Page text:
Motivating my children Chana and Berel to come with me to synagogue on Shabbat morning isn't very difficult; all that's needed is a subtle reminder about "the candy." While many synagogues have a kindly "candy man" — usually the most beloved person in the congregation — I live in Crown Heights, Brooklyn, and attend "770," the central synagogue located in Lubavitch World Headquarters, where there is no traditional candy man. The candy is however plentiful, due to the many grooms who make a point of receiving their pre-wedding aliyah in this holy venue, where the Rebbe prayed for many decades.

Aside for those weeks (such as the current period of the Omer Counting, or the Three Weeks of mourning in the summer) when weddings are not allowed, literally each of the aliyahs is reserved for a chattan (groom). The bimah platform is jammed with children jousting for better positioning, eagerly awaiting the finish of each aliyah when bags of candy rain down from all directions.

Even more than their desire for candy is the satisfaction and pride they take in their catching prowess.When the Torah reading is concluded, the children file off the bimah with their precious booty in hand. The more experienced candy-catchers will be carefully clutching to their chest as many as 10-15 bags of sweets.

Recently I was thinking about the possibility of implementing a more orderly and fair system. Perhaps the children should all be seated on a few benches, the bags collected and evenly distributed amongst them. On second thought, however, I realized that such a move would defeat the whole purpose. Yes, the children want the candy; but even more than their desire for candy is the satisfaction and pride they take in their catching prowess. They don't want to be given anything; they need to earn it. In fact, since it is Shabbat, the children cannot take any of the bags home with them. So after catching two or three bags they really have more than enough candy to last them the remaining hour until the services end. But that thought barely enters their mind in their quest for "greatness."

Children grow up, but human nature never changes. Adults are driven by the same psychology, emotional needs and urges which drive children. The difference is twofold: a) Due to experience and maturity their goals change. Money instead of candies. Social status instead of toys. (Or perhaps, sophisticated toys instead of Go Fish...) b) Most importantly, the adult has learned to curb much of his natural instincts and impulses. No, he hasn't really changed, but he has learned to project himself in an appropriate manner. He won't ask for dessert before the meal has started, but he still wants it. He won't tell an obese person, "My, you have gained a lot of weight!" but he thinks it... The inner motor which drives him hasn't changed. He has learned to rein it in, but it still sets and motivates his goals and ambitions.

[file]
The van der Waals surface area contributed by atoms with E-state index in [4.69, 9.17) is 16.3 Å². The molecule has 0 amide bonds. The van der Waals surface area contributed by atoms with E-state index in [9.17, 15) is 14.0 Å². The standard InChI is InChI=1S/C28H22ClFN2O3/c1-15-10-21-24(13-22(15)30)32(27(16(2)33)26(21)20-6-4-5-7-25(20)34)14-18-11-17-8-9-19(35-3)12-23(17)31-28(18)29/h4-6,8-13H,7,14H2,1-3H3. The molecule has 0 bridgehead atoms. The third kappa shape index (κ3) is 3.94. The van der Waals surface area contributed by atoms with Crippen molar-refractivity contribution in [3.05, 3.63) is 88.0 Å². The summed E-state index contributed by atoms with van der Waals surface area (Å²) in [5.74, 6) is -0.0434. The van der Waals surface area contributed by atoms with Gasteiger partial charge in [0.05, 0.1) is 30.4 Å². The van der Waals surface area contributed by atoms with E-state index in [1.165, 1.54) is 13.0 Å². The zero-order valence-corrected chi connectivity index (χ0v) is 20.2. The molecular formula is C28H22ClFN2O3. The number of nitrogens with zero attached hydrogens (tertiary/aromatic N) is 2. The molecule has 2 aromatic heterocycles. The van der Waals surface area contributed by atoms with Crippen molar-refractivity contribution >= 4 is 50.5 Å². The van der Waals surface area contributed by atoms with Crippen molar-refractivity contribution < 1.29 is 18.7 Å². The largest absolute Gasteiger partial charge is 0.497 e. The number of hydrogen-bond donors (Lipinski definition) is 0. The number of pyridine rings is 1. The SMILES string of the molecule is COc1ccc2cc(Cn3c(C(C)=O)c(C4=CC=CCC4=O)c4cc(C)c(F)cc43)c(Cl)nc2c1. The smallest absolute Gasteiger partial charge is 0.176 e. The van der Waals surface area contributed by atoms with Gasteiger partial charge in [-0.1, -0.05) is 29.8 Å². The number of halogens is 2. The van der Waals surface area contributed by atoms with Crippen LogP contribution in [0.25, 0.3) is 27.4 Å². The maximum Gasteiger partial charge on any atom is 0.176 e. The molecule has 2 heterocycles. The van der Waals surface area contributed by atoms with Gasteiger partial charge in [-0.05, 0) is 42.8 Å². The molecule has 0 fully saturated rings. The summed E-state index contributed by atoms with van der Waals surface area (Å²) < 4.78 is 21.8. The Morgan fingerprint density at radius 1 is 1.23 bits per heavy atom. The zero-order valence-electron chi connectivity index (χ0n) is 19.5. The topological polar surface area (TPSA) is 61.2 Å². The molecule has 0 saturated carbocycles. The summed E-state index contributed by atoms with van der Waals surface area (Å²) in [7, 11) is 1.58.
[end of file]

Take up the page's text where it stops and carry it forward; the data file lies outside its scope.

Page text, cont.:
This is why studying children's behavior is so helpful in understanding adult behavior. Learn how to speak to a child, and you will know how to speak to an adult too. All the lessons we are taught regarding educating children — such as constructive attention, rewarding positive behavior and avoiding confrontation — apply too adults too. The difference is that the child will overtly ignore words which he dislikes, while the cultured adult will politely feign interest. Speak to the inner child, and the person will listen. Speak to the adult façade, and you will be ignored.

Speak to the inner child, and the person will listen. Speak to the adult façade, and you will be ignoredWe are currently in the seven-week counting period between Passover and Shavuot. On Passover G‑d shlepped us out of Egypt and its depraved and immoral culture, but then He demanded of us to embark on a seven-week period of self-refinement and quest for spirituality in order that we be worthy of receiving the Torah on Shavuot. Just as G‑d miraculously took us out of Egypt, He could just have easily transformed us into a refined spiritual nation. If He wanted to truly demonstrate His boundless love for us, could He not have spared us the emotionally grueling challenge of soul-searching and self-betterment?

But go hand out candies to the kids and see how much they appreciate it.

My son Berel is only four years old. He is no match for the pre-adolescent expert candy catchers who are much taller, and whose years of experience have finely honed their catching skills. Instead, he stands beside me next to the bimah platform and hopes that I can catch a bag tossed by someone with bad aim.

As soon as the Torah reading starts he turns to me and pleadingly asks, "Totty (Daddy), will you catch a bag for me?"

"I will do my best," I respond.

Thirty seconds later I feel a tug at my sleeve. My son again has an important question. "Totty, will you catch a bag for me?"

"I will try," is the answer again.

This question and answer repeat themselves countless times until the end of the Torah reading. If I manage to catch a bag, the question changes to: "Totty, will you catch another bag for me?"

During this seven-week period we will work on becoming more spiritual and refined. We will take pride in our achievement. But when all is said and done, the ultimate goal is beyond our ability to reach on our own; it is a wish which only our Father can grant.

And we won't stop pestering Him until our wish is granted.

Father, bring an end to our suffering. Send us the Moshiach. Your little child is counting on you.